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Empire

by Jack Rabid

Ex-original 1976-1979 English punks made a surfeit of really good, interesting records in the early '80s that failed to garner the wider attention their former bands enjoyed. (The opposite occurred in the U.S., where ex-punks finally secured the indie record deals their old punk bands had been shut out of as if they'd been blackballed.) True, a few carried on selling just as many great records in their new bands as they had before (such as PiL, Magazine, early Simple Minds, and Big Country). But there were many more examples of the unfairly unwanted, like Steve Diggle's F.O.C., TV Smith, Ruts D.C., Pauline Murray, the Aces, Colin Newman, Captain Sensible (apart from two fluke U.K. hit singles), the Professionals, Poly Styrene, Shake, the Armoury Show, and even the first odd and intriguing Jimmy Pursey solo LP. Of all of these before-and-after stories, though, the most galling was watching Billy Idol become an international star while no one heard the really ambitious music made by his more talented ex-Generation X mates, guitarist Derwood Andrews and drummer Mark Laff, for one album in 1981 as Empire.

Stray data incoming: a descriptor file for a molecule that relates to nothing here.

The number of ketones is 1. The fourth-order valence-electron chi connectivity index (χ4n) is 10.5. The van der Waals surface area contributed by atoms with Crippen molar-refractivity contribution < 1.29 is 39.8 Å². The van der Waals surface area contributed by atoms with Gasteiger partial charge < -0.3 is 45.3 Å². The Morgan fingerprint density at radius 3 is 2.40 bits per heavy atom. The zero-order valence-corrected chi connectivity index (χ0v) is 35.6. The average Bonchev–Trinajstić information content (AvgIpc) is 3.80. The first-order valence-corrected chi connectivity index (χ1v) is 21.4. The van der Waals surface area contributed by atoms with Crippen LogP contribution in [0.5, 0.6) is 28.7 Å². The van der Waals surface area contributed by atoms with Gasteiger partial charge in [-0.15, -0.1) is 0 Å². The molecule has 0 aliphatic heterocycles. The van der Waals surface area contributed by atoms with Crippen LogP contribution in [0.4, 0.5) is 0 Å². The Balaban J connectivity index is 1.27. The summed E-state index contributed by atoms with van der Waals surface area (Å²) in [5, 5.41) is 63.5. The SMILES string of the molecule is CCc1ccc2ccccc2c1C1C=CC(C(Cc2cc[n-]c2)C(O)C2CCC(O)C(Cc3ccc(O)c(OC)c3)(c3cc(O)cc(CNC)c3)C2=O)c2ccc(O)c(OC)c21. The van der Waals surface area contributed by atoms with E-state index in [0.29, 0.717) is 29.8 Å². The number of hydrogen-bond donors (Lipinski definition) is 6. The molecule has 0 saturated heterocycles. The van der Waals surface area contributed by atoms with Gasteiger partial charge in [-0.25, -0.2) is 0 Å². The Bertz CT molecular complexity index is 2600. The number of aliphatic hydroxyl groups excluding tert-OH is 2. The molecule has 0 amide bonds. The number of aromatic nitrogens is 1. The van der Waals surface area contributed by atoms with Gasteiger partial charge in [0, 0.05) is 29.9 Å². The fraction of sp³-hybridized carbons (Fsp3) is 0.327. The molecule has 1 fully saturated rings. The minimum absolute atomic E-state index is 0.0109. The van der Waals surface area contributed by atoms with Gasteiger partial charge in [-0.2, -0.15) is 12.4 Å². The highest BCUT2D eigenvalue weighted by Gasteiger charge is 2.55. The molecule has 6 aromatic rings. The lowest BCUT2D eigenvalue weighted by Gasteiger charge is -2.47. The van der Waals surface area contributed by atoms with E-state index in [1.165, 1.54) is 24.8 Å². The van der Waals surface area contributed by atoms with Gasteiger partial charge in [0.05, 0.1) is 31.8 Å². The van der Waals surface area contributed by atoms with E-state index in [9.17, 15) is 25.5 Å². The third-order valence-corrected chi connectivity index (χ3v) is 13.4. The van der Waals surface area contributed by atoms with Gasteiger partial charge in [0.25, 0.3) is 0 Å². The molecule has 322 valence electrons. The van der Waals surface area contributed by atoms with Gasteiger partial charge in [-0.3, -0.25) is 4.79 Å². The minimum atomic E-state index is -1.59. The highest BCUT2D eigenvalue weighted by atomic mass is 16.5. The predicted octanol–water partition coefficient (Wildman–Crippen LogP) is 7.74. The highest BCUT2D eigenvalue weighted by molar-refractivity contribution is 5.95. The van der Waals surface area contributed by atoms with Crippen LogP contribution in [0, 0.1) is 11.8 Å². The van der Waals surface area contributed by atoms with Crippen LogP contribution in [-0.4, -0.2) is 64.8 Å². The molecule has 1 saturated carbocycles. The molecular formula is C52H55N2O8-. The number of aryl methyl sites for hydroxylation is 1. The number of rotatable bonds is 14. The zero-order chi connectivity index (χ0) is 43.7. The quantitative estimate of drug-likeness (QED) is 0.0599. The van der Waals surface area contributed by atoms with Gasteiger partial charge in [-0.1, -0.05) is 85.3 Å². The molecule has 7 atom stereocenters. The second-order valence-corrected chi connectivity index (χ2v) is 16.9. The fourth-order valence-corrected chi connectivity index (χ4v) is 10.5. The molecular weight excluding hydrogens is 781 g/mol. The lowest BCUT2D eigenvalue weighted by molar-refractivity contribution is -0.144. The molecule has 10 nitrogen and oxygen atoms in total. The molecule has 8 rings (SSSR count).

Let this reissue speak for this injustice, then, 22 years later, when few today think of Idol as anything but a novelty has-been. It's hard to capture what is so lofty about this LP, though start with side two (from "Safety" to "Stand"). Young outsiders in their previous group, the ex-Gen-X'ers and bassist Bernal were clearly feeling their way, but their explorations held some secret weapons: Laff was willing to alternate his established weighty pounding with laying back half the time, leaving room for Bernal's early Cure-like basslines; and Andrews supplied astonishing primer on post-punk guitar with a splash of reverb. Already one of the hottest punk guitarists in history based on 1978's Generation X, Expensive Sound represented the full flowering of a player tripling the range of what his guitar could express. At the same time, Greg Sage of the Wipers was recording the similarly unusual Youth of America, Andrews' ability to whip up a wall of chords to rival Killing Joke and then twist them into more dark, moody, subconscious passages like the just-expired Joy Division is what this LP still confers so long after it appeared and died at birth. Call it "expansive" sound. The biggest surprise of all, however: pressed into singing, Andrews turned out to have an uncommonly high range and a strangely affecting, sincere, and resolute voice -- especially in the way he wasn't afraid to sing quietly, like he was humming to himself, whenever his guitar diminished in volume, using the void to create lighter undulations on the best songs such as "All These Things" (a tempest of self-worry) and "New Emotion." And the opening instrumental "Empire" remains the clap of approaching storm clouds, the rumbling, bubbling wrath of Zeus. If the new label hadn't gone broke just putting out the LP, maybe the usual industry indifference could have been overcome. But alas, it sunk without trace, or so it was thought. But no! American hardcore kids venerated the original punk bands no longer around to play for them, and followed their later careers intently. The right people in D.C. (especially mover and shaker buddies Ian MacKaye and Henry Rollins) did see the phenomenal worth of this obscure LP that only sold out what little it did by being stocked in Generation X bins. They passed it around from there. Thus, the guitar sound and style of Expensive Sound -- on "Empire" in particular -- did directly inspire the D.C mid-'80s post-punk Dischord scene, built around the now legendary likes of Embrace, Rites of Spring, Marginal Man, 3, Gray Matter, later Scream, and later Government Issue. So no wonder it took a D.C. label, PPP, not only to get these tapes off Andrews, but to stock the reissue with seven, count 'em, seven bonus (and equally valuable) studio cuts, nearly an entire 'nother LP of great stuff! (The piano-and-tambourine track "Impulse" is a particular find, showing the even greater possibilities of the band if only they'd carried on.) There are also an additional four live songs from one of the only four shows Empire ever played, even if these are only basic bootleg quality (better than nothing). Even without comparing this music to the odorous banality of "Rebel Yell," Andrews and Laff were clearly on to something. And it took someone else's scene an ocean away to recognize the well-titled Expensive Sound's submerged brilliance and utter uniqueness. Few records have sounded like it since.